Writing doesn’t have to be hard

Writing is as easy as knowing what you want to say and to whom you want to say it. Once you know these things, you can begin to think about how you want to say it, how you hope it will be perceived and how you can best frame it to encourage the response you want.

Whether I’m writing an academic paper, a blog or a speech, I always begin by asking myself these three questions:

  1. Why do I want to say it?
  2. Why will people want to read or hear it?
  3. Is it the truth?

Great writing isn’t so much about what you write, it’s about why you write what you do and whether you really do believe in what you’re saying. It’s always important to be as honest as possible because – even if they don’t say it out loud – people always know when you’re lying.

Panel 1

Make it real

Imagination and creativity are essential to any kind of writing. But I’ve found that while it can be easy to imagine what we want to say, it’s very hard getting it out of our heads and on a page.

People have often said to me, “I know what I want to say, it’s in my head. I just don’t know how to write it.” From time to time, even I need help getting awesome ideas out of my head so I know how much it can help having someone there to get the creative process going.

 

Panel 2

Who is Sara Bharrat?

I grew up in Craig when people in the front parts of the village were transitioning from mud firesides to gas stoves, when they were selling off their cows in favour of keeping broiler chicken pens in their now limited backyard space and when they had just begun to fill in their pit-latrines one at a time.

My grandfather’s name was Mohan. I knew him as an old man, who was taller than the men in our family and still very muscular-looking up to the day he died. He was a cane cutter; a star among his peers. For many years, he was the top producer at the Diamond Sugar Estate, God rest its soul. While he was alive I didn’t understand who he was or the importance of his story to who I am and what being Guyanese would come to mean to me.

At the age of 11, I gained entry to St. Stanislaus College. My early years there were full of uncertainty and it was a long, hard struggle for identity. I think it was then that I learnt the art of creating masks. There are few people from that era of my life who can tell you where I lived or about my family. I guarded my personal life and my origins very closely. I began by being ashamed of who I was and then I was afraid of being shamed because of where I came from.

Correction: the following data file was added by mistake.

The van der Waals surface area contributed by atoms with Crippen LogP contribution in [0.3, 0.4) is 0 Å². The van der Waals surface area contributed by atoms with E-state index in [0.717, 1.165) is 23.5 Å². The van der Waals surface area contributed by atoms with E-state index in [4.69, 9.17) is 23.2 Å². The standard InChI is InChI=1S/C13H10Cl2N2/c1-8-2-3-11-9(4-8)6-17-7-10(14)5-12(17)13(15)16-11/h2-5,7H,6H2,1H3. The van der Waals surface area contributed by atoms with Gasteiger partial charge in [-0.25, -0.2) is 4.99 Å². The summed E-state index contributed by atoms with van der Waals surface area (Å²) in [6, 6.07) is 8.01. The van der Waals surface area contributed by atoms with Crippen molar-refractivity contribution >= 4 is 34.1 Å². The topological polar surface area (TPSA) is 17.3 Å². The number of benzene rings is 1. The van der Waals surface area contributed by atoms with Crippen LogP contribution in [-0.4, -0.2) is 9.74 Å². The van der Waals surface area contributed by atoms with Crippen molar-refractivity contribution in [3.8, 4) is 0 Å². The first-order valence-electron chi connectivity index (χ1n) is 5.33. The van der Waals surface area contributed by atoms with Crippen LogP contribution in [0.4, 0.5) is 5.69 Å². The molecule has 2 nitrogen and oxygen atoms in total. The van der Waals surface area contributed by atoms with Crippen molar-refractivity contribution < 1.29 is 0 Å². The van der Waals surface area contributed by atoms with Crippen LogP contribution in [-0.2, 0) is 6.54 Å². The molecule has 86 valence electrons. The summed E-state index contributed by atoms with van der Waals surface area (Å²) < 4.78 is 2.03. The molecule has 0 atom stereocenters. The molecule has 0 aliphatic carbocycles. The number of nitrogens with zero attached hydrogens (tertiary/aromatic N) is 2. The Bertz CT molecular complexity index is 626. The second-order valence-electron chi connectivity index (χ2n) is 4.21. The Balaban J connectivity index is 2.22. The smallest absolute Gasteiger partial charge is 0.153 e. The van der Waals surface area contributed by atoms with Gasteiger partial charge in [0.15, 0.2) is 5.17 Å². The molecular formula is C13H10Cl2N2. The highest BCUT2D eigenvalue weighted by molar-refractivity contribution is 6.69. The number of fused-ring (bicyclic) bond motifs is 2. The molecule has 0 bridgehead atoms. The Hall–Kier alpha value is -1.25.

Before I was 10, my mother’s cousin migrated and left me some of his books. I read everything from Physics to History to Agricultural practices to Ancient Civilizations and Art. I never stopped reading. It was my passion for reading that allowed me to bond with children who were from different worlds and it was my love for reading that taught me to see the world in words.

Very early on, I found that if I wrote about the things I didn’t understand then I’d eventually learn to know them intimately. Writing became my way of searching for the truth in the world around me. And it was through writing that I came to know myself.

I believe that the most important lesson I’ve learnt up to now is that writing is easy, but telling the truth – allowing yourself to be vulnerable so that others can learn – is hard.

 

Signature

Interesting facts:

In keeping with her passion for the arts and freedom of thought, Sara serves as a Secretary/Director on the Moray House Trust Board.

In June 2015, Sara Bharrat was elected as a Director on the Board of Transparency Institute Guyana Inc. (TIGI) . She currently holds the title of First Vice President but has done very little over the last year.

She is a Global Shaper and has been a member of the Global Shapers Community – Georgetown Hub since August 2014.

In November 2015, Sara received her BA in English (Literature/Linguistics) with distinction from the University of Guyana. She was also awarded the Denis Irving Prize for outstanding contributions to the cultural life on campus.

Sara has almost a decade of experience in journalism and began her career at the Stabroek News.

She currently serves as the resident communications woman over at Conservation International-Guyana

Apart from this, Sara is a writer who runs a few times a week, loves her nani very, very much and probably eats too much baigan choka.

Panel 3

Never be afraid to tell your story.